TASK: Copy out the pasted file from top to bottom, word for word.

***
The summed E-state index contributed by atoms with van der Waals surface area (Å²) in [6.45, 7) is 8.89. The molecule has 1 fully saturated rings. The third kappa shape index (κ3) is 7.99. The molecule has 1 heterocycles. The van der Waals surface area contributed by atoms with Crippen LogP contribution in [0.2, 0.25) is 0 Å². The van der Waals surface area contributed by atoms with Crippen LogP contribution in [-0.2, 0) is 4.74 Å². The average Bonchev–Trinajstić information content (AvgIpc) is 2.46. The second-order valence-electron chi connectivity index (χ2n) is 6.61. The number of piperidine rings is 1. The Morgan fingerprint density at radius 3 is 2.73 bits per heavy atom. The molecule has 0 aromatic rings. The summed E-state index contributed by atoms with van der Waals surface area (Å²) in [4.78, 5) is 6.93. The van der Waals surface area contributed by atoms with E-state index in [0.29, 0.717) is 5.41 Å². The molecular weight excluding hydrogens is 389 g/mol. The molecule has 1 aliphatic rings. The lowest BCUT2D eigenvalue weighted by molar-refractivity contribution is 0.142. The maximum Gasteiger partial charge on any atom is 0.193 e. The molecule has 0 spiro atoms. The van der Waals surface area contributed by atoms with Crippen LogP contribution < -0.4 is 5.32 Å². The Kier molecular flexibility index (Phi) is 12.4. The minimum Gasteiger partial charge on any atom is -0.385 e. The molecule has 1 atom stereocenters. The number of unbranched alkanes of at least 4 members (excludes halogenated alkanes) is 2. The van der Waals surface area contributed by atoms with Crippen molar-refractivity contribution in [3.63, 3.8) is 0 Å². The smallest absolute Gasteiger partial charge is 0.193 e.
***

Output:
The summed E-state index contributed by atoms with van der Waals surface area (Å²) in [6.45, 7) is 8.89. The molecule has 1 fully saturated rings. The third kappa shape index (κ3) is 7.99. The molecule has 1 heterocycles. The van der Waals surface area contributed by atoms with Crippen LogP contribution in [0.2, 0.25) is 0 Å². The van der Waals surface area contributed by atoms with Crippen LogP contribution in [-0.2, 0) is 4.74 Å². The average Bonchev–Trinajstić information content (AvgIpc) is 2.46. The second-order valence-electron chi connectivity index (χ2n) is 6.61. The number of piperidine rings is 1. The Morgan fingerprint density at radius 3 is 2.73 bits per heavy atom. The molecule has 0 aromatic rings. The summed E-state index contributed by atoms with van der Waals surface area (Å²) in [4.78, 5) is 6.93. The van der Waals surface area contributed by atoms with E-state index in [0.29, 0.717) is 5.41 Å². The molecular weight excluding hydrogens is 389 g/mol. The molecule has 1 aliphatic rings. The lowest BCUT2D eigenvalue weighted by molar-refractivity contribution is 0.142. The maximum Gasteiger partial charge on any atom is 0.193 e. The molecule has 0 spiro atoms. The van der Waals surface area contributed by atoms with Crippen LogP contribution < -0.4 is 5.32 Å². The Kier molecular flexibility index (Phi) is 12.4. The minimum Gasteiger partial charge on any atom is -0.385 e. The molecule has 1 atom stereocenters. The number of unbranched alkanes of at least 4 members (excludes halogenated alkanes) is 2. The van der Waals surface area contributed by atoms with Crippen molar-refractivity contribution in [3.63, 3.8) is 0 Å². The smallest absolute Gasteiger partial charge is 0.193 e.